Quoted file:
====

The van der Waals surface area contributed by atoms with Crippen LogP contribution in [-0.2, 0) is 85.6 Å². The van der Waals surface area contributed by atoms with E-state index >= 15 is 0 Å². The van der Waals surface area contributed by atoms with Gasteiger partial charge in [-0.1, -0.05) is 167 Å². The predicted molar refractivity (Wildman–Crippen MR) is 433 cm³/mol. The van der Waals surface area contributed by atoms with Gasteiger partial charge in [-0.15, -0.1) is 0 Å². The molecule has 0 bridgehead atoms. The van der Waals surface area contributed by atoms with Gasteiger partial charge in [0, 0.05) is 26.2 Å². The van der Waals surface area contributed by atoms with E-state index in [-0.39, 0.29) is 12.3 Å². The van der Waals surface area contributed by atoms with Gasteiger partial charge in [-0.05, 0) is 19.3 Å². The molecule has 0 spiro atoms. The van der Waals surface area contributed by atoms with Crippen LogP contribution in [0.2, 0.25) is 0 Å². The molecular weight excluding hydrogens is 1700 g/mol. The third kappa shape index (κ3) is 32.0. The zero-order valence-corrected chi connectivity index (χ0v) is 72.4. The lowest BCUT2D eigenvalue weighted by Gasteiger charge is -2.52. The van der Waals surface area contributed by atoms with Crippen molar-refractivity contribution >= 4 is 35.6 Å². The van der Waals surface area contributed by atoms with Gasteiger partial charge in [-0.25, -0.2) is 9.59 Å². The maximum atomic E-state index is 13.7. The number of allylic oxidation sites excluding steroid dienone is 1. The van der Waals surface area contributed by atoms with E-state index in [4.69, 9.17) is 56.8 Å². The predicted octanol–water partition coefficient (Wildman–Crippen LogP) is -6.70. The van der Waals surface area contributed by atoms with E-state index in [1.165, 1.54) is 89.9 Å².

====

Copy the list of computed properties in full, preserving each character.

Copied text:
The van der Waals surface area contributed by atoms with Crippen LogP contribution in [-0.2, 0) is 85.6 Å². The van der Waals surface area contributed by atoms with E-state index >= 15 is 0 Å². The van der Waals surface area contributed by atoms with Gasteiger partial charge in [-0.1, -0.05) is 167 Å². The predicted molar refractivity (Wildman–Crippen MR) is 433 cm³/mol. The van der Waals surface area contributed by atoms with Gasteiger partial charge in [-0.15, -0.1) is 0 Å². The molecule has 0 bridgehead atoms. The van der Waals surface area contributed by atoms with Gasteiger partial charge in [0, 0.05) is 26.2 Å². The van der Waals surface area contributed by atoms with E-state index in [-0.39, 0.29) is 12.3 Å². The van der Waals surface area contributed by atoms with Gasteiger partial charge in [-0.05, 0) is 19.3 Å². The molecule has 0 spiro atoms. The van der Waals surface area contributed by atoms with Crippen LogP contribution in [0.2, 0.25) is 0 Å². The molecular weight excluding hydrogens is 1700 g/mol. The third kappa shape index (κ3) is 32.0. The zero-order valence-corrected chi connectivity index (χ0v) is 72.4. The lowest BCUT2D eigenvalue weighted by Gasteiger charge is -2.52. The van der Waals surface area contributed by atoms with Crippen molar-refractivity contribution >= 4 is 35.6 Å². The van der Waals surface area contributed by atoms with Gasteiger partial charge in [-0.25, -0.2) is 9.59 Å². The maximum atomic E-state index is 13.7. The number of allylic oxidation sites excluding steroid dienone is 1. The van der Waals surface area contributed by atoms with E-state index in [4.69, 9.17) is 56.8 Å². The predicted octanol–water partition coefficient (Wildman–Crippen LogP) is -6.70. The van der Waals surface area contributed by atoms with E-state index in [1.165, 1.54) is 89.9 Å².